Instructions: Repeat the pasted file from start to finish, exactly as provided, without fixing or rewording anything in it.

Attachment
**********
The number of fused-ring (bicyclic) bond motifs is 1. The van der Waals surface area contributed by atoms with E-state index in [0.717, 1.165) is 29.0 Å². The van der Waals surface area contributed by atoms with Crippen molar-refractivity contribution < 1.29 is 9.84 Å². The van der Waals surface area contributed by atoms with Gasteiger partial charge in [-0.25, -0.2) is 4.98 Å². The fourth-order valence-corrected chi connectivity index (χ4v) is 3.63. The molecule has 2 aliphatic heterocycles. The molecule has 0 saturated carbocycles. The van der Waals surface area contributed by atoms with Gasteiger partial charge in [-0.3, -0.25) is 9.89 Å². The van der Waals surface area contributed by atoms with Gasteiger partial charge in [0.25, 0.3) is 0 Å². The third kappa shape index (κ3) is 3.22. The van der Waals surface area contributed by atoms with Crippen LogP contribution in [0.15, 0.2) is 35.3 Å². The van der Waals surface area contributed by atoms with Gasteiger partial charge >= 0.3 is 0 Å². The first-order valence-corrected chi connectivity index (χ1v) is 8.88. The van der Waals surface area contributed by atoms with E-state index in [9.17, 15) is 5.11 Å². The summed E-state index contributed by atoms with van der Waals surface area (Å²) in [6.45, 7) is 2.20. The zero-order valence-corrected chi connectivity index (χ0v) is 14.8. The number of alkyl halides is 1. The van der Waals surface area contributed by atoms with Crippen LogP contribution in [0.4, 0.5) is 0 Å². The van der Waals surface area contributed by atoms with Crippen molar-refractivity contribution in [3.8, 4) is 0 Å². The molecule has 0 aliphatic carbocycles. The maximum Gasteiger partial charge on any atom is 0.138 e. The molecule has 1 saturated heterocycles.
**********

The number of fused-ring (bicyclic) bond motifs is 1. The van der Waals surface area contributed by atoms with E-state index in [0.717, 1.165) is 29.0 Å². The van der Waals surface area contributed by atoms with Crippen molar-refractivity contribution < 1.29 is 9.84 Å². The van der Waals surface area contributed by atoms with Gasteiger partial charge in [-0.25, -0.2) is 4.98 Å². The fourth-order valence-corrected chi connectivity index (χ4v) is 3.63. The molecule has 2 aliphatic heterocycles. The molecule has 0 saturated carbocycles. The van der Waals surface area contributed by atoms with Gasteiger partial charge in [-0.3, -0.25) is 9.89 Å². The van der Waals surface area contributed by atoms with Gasteiger partial charge in [0.25, 0.3) is 0 Å². The third kappa shape index (κ3) is 3.22. The van der Waals surface area contributed by atoms with Crippen LogP contribution in [0.15, 0.2) is 35.3 Å². The van der Waals surface area contributed by atoms with Gasteiger partial charge >= 0.3 is 0 Å². The first-order valence-corrected chi connectivity index (χ1v) is 8.88. The van der Waals surface area contributed by atoms with E-state index in [9.17, 15) is 5.11 Å². The summed E-state index contributed by atoms with van der Waals surface area (Å²) in [6.45, 7) is 2.20. The zero-order valence-corrected chi connectivity index (χ0v) is 14.8. The number of alkyl halides is 1. The van der Waals surface area contributed by atoms with Crippen LogP contribution in [0.4, 0.5) is 0 Å². The van der Waals surface area contributed by atoms with Crippen molar-refractivity contribution in [3.8, 4) is 0 Å². The molecule has 0 aliphatic carbocycles. The maximum Gasteiger partial charge on any atom is 0.138 e. The molecule has 1 saturated heterocycles.